What do you mean, of course we wait for fellow commuters to exit before boarding a train. And cutting in line – it’s been so long since we saw anyone do it, we’ve forgotten what the appropriate punishment should be.
Altough tourists never tire of raving about the politeness of Tokyoites, residents of our dear city usually tend to take decent behaviour for granted. This implicitly shared sense of good manners, born out of necessity in a city of 13.5 million inhabitants (and over 20 million more around it), has to be one of the things we love most about Tokyo.
Looking to encourage Tokyoites to be proud of their civility and urban wits, the new Tokyo Good Manners Project held its first info session on Tuesday this week. Composed of movers and shakers from a range of industries and organisations – including Time Out Tokyo, for full disclosure – this undertaking is intended to promote Tokyoites’ impeccable public conduct as an example to be followed, and will highlight not only noteworthy acts and norms but also people and things that embody good manners in Tokyo.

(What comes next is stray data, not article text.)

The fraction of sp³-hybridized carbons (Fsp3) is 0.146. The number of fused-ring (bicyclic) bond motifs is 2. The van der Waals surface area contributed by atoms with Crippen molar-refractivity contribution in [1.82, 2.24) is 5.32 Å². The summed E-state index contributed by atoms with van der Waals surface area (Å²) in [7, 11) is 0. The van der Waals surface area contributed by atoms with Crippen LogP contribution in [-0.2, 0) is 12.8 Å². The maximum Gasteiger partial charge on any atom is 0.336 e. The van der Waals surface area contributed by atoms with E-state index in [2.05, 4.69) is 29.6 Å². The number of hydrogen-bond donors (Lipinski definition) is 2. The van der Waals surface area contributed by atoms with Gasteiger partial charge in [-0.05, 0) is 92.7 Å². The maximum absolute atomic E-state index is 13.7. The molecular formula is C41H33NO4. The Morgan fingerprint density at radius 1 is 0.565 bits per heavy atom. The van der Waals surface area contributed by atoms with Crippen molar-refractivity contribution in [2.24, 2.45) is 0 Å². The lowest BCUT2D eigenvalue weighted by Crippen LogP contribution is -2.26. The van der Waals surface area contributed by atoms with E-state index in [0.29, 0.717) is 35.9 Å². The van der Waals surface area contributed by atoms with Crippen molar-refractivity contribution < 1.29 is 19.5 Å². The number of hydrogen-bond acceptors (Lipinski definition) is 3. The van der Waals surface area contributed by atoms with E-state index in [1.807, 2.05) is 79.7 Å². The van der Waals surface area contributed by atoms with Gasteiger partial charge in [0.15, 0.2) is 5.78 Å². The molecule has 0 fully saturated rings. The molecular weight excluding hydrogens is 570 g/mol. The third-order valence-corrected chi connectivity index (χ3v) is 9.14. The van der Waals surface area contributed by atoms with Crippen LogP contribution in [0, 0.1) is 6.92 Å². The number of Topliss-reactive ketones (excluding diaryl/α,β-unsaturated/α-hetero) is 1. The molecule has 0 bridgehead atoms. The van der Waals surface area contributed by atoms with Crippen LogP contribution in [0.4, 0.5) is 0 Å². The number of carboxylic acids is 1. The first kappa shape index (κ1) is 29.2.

At the presser, Time Out Tokyo president Hiroyuki Fushitani mentioned Shibuya’s scramble crossing as a place where commendable behaviour can be witnessed every time the traffic lights change to green. ‘Hordes of people cross from every direction, but hardly anyone bumps into you. Tourists watch this spectacle in awe, but for Tokyoites it’s an unconscious thing – being aware of your fellow citizens, that is’.
In addition to plugging Tokyo as the best-behaved big city on Earth, the Tokyo Good Manners Project is set to work with corporations, universities and other players to further improve our mega-town’s social infrastructure. Sure sounds like a goal every Tokyoite can get behind – as long as they don’t start heaping too much praise on us. That wouldn’t be very polite, would it?